Chicago Cubs President of Baseball Operations Theo Epstein and GM Jed Hoyer dug out from their Draft-induced seclusion yesterday for long enough to address the media about a wide range of topics (for example write-ups on the media session, which write-ups include the quotes discussed below, here’s one from the Tribune, from ESPN, from Cubs.com, and from CSN). The highlights from each executive are below.

Theo Epstein:

  • On the long, slow turnaround process: “The fans have a right to be upset any time we’re not playing winning baseball, especially during stretches like this. I understand it. If we start making decisions based on it or scrap plans because of it or try to put Band-Aids on situations, we would be doing the fans a disservice in the long run. I always operate with the belief that the only way to make fans happy in the long run is to get to a point where we’re playing baseball in October on a regular basis, and nothing’s going to get in the way of that. Sometimes, when you rip the scab off, there’s some pain until we grow some new skin. We’re going places. This is a tough road.” Feel free to speculate on which players are the “scabs” in the comments.
  • On the 12-game losing streak: “I don’t think this is indicative of the type of team we are. I think we’re clearly better than this and we’ll get back to that level …. We had five pretty good series against decent teams coming into this stretch. Were we quite that good? No …. When you’re not the most talented team on the field on a regular basis, you have to play well to compete. And if you don’t play well, you run the risk of stretches like this.” So, Epstein just said, in no uncertain terms, that, on a regular basis, the Cubs are the less talented team on the field. He’s right, but I’m surprised to hear him say it so plainly.


  • On which players he would consider trading: “I’ve always operated under that philosophy [that no one is untouchable]. I never understood why there would ever be an untouchable. All you’re doing is limiting your opportunity. That said, there are core pieces that it’s almost impossible to foresee movement. You have to be completely blown away to even contemplate it. I think everyone knows what we’re trying to do. We’re trying to build a nucleus of talented young players who can form a core of an annual contender. So if you have a piece like that, the only way you’d contemplate ever moving him would be if you’d get multiples back of that same caliber, and those deals are hard to make.”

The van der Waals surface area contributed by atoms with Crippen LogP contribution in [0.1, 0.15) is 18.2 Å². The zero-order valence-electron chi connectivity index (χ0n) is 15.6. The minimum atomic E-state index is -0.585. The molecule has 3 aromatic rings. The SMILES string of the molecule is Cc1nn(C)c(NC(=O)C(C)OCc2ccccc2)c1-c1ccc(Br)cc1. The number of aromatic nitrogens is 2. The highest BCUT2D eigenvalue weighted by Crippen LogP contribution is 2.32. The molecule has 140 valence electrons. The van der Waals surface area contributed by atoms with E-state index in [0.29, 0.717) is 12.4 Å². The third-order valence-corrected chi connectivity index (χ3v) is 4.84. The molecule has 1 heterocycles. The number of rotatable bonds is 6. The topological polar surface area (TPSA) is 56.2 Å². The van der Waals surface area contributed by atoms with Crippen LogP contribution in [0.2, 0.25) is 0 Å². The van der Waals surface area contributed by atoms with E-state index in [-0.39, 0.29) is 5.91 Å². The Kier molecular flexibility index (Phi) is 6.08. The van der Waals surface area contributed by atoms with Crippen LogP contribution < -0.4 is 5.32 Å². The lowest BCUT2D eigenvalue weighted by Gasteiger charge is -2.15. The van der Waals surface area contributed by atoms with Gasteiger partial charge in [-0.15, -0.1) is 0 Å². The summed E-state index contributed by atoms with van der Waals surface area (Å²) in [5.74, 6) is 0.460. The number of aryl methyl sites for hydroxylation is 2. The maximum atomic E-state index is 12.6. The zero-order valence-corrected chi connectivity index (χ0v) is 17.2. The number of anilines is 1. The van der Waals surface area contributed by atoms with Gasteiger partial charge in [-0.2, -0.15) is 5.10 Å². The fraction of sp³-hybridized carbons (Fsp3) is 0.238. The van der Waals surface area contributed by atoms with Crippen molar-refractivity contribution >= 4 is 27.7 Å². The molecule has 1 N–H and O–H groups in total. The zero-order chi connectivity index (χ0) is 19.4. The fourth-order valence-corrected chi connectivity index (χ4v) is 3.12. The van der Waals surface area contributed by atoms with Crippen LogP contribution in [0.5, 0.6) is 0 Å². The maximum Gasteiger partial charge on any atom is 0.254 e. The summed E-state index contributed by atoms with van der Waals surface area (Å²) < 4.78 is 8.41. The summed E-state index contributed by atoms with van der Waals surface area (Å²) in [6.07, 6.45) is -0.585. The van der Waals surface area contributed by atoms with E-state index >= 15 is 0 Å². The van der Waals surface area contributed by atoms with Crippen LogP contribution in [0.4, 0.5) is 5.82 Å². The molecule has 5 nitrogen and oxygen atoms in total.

• On Anthony Rizzo’s timetable: “We’re not going to rush him. We’re going to wait until the time is right, with his development being the primary factor. We’re waiting for an update today. He came out of that game. He swung and missed and felt some soreness in his wrist. He saw a doctor in Memphis and had an initial X-ray, which was clean.” Hopefully Rizzo’s injury isn’t serious, and instead is a blessing in disguise – it will give fans (and possibly Rizzo) a moment to step back, calm down, and remember that Rizzo isn’t going to save this season’s team. He’ll come up when he comes up, and he’ll do his best. But he’s young, and it will be a process.
  • On the Draft, and Draft preparation: “We have basically been in information-gathering mode for the last year and over the next week you synthesize the information, do all the analysis, ask all the questions and hopefully come up with the right answers and try to get the board in order. That process starts in a couple of hours and goes right up to draft day.” I want to see that board!

Jed Hoyer:

  • On making trades now versus in a month or two: “We’re also very open to making moves. A lot of our conversations are about what we can do to shake things up, what we can do to change the roster a little bit. We’ll keep looking at those things. [But] we don’t want to get in a situation where we’re sort of dumping guys off just to make a point or just to change things up …. This time of year is not a big trading time. People are still filling their team out and deciding where they are. That’s why the solutions have to come from within. This isn’t an external time of year [and] we need to fight through this.” That’s charitable of Hoyer to say, but, when it comes to trades, the Cubs aren’t going to be looking for solutions. They’re going to be looking to sell, and build for the future.


  • On the losing streak, and the juxtaposition with the long-term future: “Better times are ahead. There’s no question in my mind we’re going to build a consistent winner here. This is a really painful bump that we’re going through right now on the way to get there. It might help us certainly, years in the future, looking back on this as a character building thing. Right now it doesn’t feel like character building at all. It feels like a 12-game losing streak.”
  • On the Cubs’ focus in the Draft: “We don’t have a ton of arms in the minor leagues. I think the best organizations are the ones that are littered with power arms. Some guys will become starters, some guys relievers, but the best bullpens are built internally, and the more we can add arms through the draft, the better, and I think that will be the focus, not just in 2012 but in every year.”
  • On calling up Anthony Rizzo: “We are still evaluating that. The one thing that is important with Rizzo and all of our young guys is, right now [it isn’t fair to] bring him up to save an offense that is struggling to score runs. He is a young player. He will have to make adjustments. No young player should be viewed as the savior of a struggling major league offense.”



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